Roller chains are one of the most common types of transport media for conveying systems. While they’re available in many designs and variations to meet different application requirements, they all have one thing in common. To specify a roller chain, you need three basic dimensions:
The chain pitch … the roller diameter … and the width between inner link plates.
In general terms, pitch can be specified with reference to any feature — such as a hole or an edge — that is repeatable on each adjacent part.
In terms of conveyor chain, pitch is usually defined as the distance between links, as measured from the center of the roller pin on one link to the center of the roller pin on the next link.
Note that some precision link conveyors refer to the pitch as the link size.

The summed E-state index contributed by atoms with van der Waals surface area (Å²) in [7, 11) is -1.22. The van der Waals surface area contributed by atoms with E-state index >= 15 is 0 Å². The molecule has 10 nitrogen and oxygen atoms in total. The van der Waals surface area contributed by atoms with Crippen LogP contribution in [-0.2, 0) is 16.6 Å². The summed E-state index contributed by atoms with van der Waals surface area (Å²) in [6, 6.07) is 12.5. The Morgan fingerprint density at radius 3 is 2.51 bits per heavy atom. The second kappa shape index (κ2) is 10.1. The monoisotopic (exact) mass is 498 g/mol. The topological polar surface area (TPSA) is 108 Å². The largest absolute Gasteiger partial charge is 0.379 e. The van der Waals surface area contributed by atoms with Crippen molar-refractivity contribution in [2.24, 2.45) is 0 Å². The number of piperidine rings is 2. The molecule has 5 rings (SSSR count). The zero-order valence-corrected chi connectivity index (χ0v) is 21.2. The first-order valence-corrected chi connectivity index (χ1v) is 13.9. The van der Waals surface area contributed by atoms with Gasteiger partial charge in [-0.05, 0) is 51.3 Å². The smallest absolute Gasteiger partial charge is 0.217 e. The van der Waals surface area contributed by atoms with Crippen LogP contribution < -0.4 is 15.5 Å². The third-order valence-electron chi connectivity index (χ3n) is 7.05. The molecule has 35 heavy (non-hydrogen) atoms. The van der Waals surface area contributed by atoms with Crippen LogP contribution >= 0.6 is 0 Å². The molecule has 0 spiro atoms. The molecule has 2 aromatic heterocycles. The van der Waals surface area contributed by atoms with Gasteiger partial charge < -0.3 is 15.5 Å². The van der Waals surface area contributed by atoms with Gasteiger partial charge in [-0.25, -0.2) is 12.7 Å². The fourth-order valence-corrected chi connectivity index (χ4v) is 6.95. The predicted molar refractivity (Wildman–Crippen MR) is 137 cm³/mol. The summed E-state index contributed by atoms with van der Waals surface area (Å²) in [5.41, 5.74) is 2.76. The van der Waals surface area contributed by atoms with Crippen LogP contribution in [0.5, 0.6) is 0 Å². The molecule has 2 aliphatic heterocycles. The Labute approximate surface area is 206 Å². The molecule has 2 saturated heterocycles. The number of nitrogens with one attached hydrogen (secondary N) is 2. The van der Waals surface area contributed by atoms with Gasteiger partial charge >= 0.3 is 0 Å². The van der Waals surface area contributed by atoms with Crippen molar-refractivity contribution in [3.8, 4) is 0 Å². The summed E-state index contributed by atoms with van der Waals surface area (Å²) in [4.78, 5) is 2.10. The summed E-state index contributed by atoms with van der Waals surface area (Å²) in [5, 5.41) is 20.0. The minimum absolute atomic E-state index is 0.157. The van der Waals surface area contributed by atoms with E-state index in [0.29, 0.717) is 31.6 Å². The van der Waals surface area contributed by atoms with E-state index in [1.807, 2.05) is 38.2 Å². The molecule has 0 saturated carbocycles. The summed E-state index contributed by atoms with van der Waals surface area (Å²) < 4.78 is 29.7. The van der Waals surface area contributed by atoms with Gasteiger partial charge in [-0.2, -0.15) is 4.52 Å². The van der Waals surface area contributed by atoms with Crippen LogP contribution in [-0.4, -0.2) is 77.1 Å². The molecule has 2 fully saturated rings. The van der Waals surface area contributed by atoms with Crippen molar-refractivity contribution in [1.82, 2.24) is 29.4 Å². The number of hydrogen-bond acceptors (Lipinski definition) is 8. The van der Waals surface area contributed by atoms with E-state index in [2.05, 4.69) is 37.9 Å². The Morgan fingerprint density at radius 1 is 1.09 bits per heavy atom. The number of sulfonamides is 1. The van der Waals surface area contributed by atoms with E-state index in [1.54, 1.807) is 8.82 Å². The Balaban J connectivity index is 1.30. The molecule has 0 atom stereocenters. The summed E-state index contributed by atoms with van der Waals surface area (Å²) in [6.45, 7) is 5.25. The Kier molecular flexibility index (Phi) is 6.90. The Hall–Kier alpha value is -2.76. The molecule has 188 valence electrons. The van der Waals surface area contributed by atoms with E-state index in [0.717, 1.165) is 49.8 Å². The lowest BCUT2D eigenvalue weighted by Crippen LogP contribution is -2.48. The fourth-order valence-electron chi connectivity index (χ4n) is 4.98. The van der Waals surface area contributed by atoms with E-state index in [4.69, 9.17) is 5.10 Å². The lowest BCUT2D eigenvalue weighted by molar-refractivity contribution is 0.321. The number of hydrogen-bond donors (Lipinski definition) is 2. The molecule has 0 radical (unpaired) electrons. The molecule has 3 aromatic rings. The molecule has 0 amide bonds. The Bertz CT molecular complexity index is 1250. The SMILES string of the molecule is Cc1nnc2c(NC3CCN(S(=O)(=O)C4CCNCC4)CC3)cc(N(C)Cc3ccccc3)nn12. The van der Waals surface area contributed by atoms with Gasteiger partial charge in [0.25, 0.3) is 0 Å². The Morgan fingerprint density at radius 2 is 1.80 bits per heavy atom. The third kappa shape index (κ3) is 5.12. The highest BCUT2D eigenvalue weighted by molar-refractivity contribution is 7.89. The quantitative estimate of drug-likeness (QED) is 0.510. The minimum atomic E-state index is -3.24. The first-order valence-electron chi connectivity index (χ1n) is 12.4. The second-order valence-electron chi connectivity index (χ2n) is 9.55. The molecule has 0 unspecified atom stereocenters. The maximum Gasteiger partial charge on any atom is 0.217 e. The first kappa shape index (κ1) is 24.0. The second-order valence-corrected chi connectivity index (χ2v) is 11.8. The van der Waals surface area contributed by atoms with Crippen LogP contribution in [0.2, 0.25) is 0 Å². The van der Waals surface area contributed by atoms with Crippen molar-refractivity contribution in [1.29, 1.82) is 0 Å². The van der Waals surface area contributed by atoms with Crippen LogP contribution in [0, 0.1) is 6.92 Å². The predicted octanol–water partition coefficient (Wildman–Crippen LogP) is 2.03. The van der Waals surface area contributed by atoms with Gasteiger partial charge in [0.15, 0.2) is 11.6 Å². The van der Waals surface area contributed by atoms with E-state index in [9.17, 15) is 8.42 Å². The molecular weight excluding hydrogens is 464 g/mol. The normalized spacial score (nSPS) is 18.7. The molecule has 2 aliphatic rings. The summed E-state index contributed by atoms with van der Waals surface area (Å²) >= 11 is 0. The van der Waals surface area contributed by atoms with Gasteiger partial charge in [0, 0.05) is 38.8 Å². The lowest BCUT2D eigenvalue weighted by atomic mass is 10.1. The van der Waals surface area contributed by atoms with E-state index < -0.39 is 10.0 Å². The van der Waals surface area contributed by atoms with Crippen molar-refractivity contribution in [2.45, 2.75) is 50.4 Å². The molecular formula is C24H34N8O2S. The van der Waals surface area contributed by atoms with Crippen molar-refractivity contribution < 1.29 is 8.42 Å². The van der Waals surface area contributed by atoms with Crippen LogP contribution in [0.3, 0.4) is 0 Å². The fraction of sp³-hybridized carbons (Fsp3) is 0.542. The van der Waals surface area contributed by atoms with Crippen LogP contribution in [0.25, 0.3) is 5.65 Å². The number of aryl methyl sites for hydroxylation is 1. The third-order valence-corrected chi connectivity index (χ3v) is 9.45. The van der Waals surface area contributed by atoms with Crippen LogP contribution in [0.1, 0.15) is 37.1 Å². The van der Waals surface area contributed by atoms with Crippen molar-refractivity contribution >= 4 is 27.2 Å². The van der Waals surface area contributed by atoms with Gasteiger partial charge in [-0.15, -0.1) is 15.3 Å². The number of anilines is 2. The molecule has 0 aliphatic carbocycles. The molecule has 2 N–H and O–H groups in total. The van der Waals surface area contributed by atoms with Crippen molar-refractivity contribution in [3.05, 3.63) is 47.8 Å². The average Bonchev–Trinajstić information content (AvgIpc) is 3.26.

The pitch of a conveyor chain or link is a determining factor for several performance characteristics of the conveyor. For example, there’s an inverse relationship between sprocket speed and chain pitch. Smaller pitch chains generally allow the sprocket to run at a higher rotational speed.
n = sprocket speed (rpm)
V = chain speed (m/min)
P = chain pitch (mm)
N = number of sprocket teeth
Also note that the smaller the pitch, the more teeth will be needed on the chain sprocket. And a higher number of sprocket teeth means that more chain links will be engaged during motion. This allows the chain to travel with less speed fluctuation and a smaller articulating angle, producing less vibration and better smoothness of motion.
More sprocket-link engagement also provides less wear between the chain bushing and pin, meaning longer life of the chain. For these reasons, manufacturers generally recommend using the smallest chain pitch that satisfies the application conditions.
Wear to the pins and bushings can also cause the pitch to elongate. Manufacturers typically recommend replacing the chain when the extension of the pitch length reaches 2 to 3 percent of the normal pitch value.